Good business owners – and that’s what you have to be as a property investor – recognize they can’t do it all themselves. They hire a good team of professionals around them, and that includes a professional property manager. Anyone can collect rents; it’s when things go wrong that you need a good professional property manager on your side.
Kevin: I’ve always found it’s great to have that arm’s length relationship. Just to have someone in the middle there, Michael, so that you’re not dealing with the tenants yourself.
Michael: Definitely. The legislation is too complicated. It’s too hard to do it on your own. It’s a false saving, Kevin.
Kevin: Yes, and of course, many investors go across borders, as well, and the rules do change state to state, as well, so you just have to be very, very careful.
Gee, we’re up to number ten.
Michael: Another concern is that the Internet is currently littered with stories of investors who have succumbed to a lot of the properties spruikers’ tactics. They went to a seminar and they got pressured by high sales tactics. You rush to the back of the room and make a decision and sign the contract now, and if you do, you’re going to get a discount on buying this property.
They’re buying off stock lists. At people’s seminars, they have this list of properties to sell. Sure, they can be claims of strong capital growth and no money down, but similarly, people got a bit taken by project marketers who are working for the developer and lost out because the advice they received was far from independent, Kevin.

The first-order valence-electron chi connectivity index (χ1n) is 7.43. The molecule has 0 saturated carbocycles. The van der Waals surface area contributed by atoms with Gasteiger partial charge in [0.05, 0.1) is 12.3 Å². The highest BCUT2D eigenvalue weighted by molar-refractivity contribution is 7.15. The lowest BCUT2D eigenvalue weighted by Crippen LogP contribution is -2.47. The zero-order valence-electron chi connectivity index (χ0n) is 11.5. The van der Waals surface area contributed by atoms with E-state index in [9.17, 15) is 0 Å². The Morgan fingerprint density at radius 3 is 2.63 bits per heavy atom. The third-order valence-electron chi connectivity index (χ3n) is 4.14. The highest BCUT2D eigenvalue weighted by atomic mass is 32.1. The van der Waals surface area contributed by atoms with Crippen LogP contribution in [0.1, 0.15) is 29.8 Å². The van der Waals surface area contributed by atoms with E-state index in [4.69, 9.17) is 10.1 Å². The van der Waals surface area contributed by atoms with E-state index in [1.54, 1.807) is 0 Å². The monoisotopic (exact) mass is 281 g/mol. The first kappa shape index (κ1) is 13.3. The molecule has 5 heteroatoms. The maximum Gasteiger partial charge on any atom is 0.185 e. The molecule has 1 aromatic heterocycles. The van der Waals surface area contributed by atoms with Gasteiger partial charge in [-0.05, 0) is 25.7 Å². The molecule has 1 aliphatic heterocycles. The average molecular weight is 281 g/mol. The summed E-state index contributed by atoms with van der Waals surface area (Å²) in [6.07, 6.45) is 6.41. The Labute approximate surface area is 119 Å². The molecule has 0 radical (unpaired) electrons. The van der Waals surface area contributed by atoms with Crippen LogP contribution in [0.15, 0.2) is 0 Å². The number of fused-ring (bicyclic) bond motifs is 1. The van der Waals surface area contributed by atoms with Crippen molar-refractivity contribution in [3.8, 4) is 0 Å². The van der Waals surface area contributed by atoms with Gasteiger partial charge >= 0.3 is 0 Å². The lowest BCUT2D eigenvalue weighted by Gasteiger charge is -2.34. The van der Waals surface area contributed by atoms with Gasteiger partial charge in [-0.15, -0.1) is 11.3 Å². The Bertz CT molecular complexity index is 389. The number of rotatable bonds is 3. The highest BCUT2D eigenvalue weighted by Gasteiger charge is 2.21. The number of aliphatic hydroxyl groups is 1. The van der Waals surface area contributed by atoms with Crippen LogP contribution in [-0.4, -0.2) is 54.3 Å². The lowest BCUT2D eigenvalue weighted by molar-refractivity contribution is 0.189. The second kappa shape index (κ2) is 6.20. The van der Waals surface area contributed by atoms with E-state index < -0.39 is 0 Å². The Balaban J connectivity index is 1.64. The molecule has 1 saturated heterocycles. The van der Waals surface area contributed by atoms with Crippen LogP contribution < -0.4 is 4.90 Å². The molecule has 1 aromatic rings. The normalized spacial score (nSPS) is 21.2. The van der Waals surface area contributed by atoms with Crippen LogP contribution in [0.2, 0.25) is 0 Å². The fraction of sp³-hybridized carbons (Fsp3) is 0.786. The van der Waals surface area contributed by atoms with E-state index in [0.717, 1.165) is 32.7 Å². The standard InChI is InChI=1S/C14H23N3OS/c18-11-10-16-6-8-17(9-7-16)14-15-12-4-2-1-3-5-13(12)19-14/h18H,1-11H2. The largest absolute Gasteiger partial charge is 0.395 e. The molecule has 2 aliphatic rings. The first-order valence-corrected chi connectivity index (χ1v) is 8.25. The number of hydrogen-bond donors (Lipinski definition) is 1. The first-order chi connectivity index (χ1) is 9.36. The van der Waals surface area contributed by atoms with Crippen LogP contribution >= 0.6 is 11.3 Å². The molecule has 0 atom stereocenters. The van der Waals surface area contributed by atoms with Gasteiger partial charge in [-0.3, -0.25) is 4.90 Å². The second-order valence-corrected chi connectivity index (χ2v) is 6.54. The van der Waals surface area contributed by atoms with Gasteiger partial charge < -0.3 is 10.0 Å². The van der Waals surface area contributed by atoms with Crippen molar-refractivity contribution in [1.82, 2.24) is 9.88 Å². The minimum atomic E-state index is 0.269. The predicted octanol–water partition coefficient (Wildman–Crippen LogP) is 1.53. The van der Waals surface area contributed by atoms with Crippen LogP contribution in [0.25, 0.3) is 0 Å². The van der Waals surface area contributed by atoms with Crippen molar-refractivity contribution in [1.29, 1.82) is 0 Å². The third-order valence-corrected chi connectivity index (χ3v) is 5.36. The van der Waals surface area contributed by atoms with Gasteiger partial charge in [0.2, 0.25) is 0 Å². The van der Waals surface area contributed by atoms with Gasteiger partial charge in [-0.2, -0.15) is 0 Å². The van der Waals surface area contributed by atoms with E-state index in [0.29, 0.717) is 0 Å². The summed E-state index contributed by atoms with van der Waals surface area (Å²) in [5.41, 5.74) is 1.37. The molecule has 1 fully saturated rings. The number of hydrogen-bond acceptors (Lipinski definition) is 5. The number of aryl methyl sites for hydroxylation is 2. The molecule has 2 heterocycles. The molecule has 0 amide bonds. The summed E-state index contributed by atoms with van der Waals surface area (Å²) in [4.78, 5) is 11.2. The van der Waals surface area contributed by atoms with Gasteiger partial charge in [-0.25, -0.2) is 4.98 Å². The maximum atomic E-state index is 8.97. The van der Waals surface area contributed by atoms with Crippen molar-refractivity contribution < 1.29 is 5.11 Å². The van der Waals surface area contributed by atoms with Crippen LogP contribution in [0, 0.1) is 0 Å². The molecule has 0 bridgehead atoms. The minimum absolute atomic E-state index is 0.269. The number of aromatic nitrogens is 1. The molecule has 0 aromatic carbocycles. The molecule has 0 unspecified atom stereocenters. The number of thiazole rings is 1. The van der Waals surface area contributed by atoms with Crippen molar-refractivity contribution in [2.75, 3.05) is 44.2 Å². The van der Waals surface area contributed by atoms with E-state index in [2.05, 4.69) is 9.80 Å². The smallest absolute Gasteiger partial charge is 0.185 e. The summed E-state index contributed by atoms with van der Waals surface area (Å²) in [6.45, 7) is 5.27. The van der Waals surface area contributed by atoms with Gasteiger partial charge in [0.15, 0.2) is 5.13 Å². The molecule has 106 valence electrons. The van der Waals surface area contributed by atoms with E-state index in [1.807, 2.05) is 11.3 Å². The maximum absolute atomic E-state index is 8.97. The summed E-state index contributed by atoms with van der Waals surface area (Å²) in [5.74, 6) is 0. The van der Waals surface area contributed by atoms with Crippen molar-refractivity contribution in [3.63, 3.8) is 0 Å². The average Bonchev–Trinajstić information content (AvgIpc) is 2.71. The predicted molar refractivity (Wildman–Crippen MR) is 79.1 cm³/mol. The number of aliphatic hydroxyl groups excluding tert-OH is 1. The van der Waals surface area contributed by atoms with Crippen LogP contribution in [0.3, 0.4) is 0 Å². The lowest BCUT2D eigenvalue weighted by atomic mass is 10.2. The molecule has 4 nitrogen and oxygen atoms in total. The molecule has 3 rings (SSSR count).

Kevin: And the final one, Michael?
Michael: I guess we’ve mentioned it a couple of times, but it’s the concern that they didn’t build a good team around themselves early enough. These investors realized that they didn’t get the maximum out of their properties, so I’d be recommending that you get a good network early in your investment career. That includes a good finance broker, a smart solicitor, a property-savvy accountant, and a knowledgeable property strategist.
Kevin: Yes. Just to recap, in this little segment, Michael has shared with us the 11 common investor concerns in the show this week that he and his team have gleaned and put together from all of the people they’ve spoken to for many, many years.
Just to recap on this little portion, they believe the hype, the confusion about depreciation, property management problems, getting caught out by spruikers, and the final point you just made, Michael, about putting a great team together.
At this point, too, it’s always good to mention that if you really do want to get a great team together, you could probably do a lot worse than start with talking to Metropole Property Strategists.
Michael: Thanks, Kevin. I guess in summary, I often say, “Property investment is simple, but it’s not easy,” and that’s really not a play on words. If you follow the formula, it works, and if you try and be smart and miss steps along the way, you could up end up failing.
Kevin: You could, indeed. Michael, great sharing some knowledge with you. Thank you very much for that. Your extended exposure today in the show was very, very welcome. Thanks for your time.
Michael: My pleasure, Kevin.